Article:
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Does Older Always Mean Wiser? Experts Weigh In

Does Older Always Mean Wiser?

There is a long-standing, widespread presumption that wisdom comes with age and, therefore, that older people are wiser than younger ones. But is it true?

Many doctors, scientists, and scholars have examined this question and posited their own answers. In a piece in the AARP’s Senior Planet, writer Erica Manfred spoke with three such experts; read on to discover the profound insight she gained.

General wisdom vs. personal wisdom

According to Dr. Ursula Staudinger, lifespan psychologist and director of the Columbia Aging Center, there are two types of wisdom: general and personal.

General wisdom is the ability to provide others with good advice, whereas personal wisdom is the ability to gain an insightful perspective on the perceived successes and failures of your own life. The former is a more externalized type of wisdom while the latter is more internalized, and it is possible to possess either, both, or neither.

But what are the exact criteria of wisdom?

The first researcher to examine the true meaning of wisdom and the possible impacts of aging, Dr. Virginia Clayton, geriatric neuropsychologist, determined that there are three main components of wisdom:

  • Knowledge: understanding facts and information
  • Reflection: gaining insight from that knowledge
  • Compassion: utilizing that insight to feel and exhibit empathy for others

What is the Wisdom Test?

The Wisdom Test, developed by University of Florida sociology professor Monica Ardelt, aims to measure people’s wisdom by focusing on the “reflection” component of Dr. Clayton’s model.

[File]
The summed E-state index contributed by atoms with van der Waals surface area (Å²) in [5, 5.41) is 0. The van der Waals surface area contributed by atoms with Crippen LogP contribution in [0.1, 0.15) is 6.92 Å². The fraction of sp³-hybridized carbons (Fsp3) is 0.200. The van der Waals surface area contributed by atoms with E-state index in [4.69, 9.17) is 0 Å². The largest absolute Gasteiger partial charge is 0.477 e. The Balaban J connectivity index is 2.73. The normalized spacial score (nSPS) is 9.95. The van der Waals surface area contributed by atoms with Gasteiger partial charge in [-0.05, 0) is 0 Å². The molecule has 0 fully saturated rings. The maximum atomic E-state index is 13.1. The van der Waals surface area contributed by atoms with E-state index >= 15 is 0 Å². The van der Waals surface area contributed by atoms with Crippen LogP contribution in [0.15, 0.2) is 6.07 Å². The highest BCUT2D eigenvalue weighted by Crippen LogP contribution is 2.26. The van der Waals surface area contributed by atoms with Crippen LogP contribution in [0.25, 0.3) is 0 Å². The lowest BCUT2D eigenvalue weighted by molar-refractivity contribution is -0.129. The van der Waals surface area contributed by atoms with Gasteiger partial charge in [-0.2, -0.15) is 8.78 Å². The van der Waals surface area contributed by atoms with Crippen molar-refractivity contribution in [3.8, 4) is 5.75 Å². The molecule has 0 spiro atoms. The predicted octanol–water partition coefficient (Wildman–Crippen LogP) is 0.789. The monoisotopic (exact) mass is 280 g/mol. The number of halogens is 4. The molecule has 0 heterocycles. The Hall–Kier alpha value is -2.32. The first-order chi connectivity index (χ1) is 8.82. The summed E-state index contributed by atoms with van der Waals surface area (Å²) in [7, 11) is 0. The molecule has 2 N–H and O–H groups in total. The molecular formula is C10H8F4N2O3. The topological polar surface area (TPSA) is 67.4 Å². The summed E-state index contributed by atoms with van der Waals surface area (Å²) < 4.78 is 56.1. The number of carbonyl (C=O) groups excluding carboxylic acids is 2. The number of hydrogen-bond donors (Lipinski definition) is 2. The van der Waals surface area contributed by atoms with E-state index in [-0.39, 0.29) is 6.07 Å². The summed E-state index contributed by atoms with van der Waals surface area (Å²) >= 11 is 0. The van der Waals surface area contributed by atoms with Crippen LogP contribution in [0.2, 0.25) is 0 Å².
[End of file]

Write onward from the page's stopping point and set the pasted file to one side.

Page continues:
Ardelt sought to understand why certain seniors are resilient while others are less so, and why certain people bounce back from setbacks while others fall victim to depression. Her research revealed that it wasn’t resilience that led to wisdom, but rather coping skills.

Wisdom, she found, was a matter of recognizing the temporary nature of hardships and crises and the ability to put them into perspective. The Wisdom Test’s 39 questions, when posed to a sample of both younger and older participants, revealed that age does not automatically translate into wisdom.

Take the Wisdom Test here and see how you rate on the scale.

Does wisdom in fact decline with age?

Returning to the work of Staudinger, we learn that not only may our tacit presumptions about age and wisdom be wrong, but the truth may actually be the exact opposite.

Her research suggests younger people can be personally wise too and that older people can become personally less wise as they age. The reason she cites is that as they enter their twilight years, older people tend to try to rationalize and make peace with their life as they reflect on their past.

This, Staudinger suggests, interferes with personal wisdom, which requires reconciling the opposing forces of positive and negative choices made throughout one’s life. To put it concisely: positive thinking interferes with objectivity.

How to become wiser as you age

In Psychology Today, Professor Adam Grant, PhD, offers six ways to grow wise as you age:

  • Don’t wait to start examining your past.
  • See things not in black and white but in shades of gray.
  • Find a balance between your own needs and those of others.
  • Challenge generally accepted norms.
  • Don’t judge others; rather, aim to understand.
  • Focus on purpose instead of pleasure.

In short, as you age it’s wise to continue seeking out new experiences that allow you to face unexpected challenges and learn from them.

Are you seeking a springboard to new discoveries where you can decouple from stress and simply soak in the beauty of each new day? Our senior living community makes that easy. Contact us to schedule a visit today.

Need information? Right this way.

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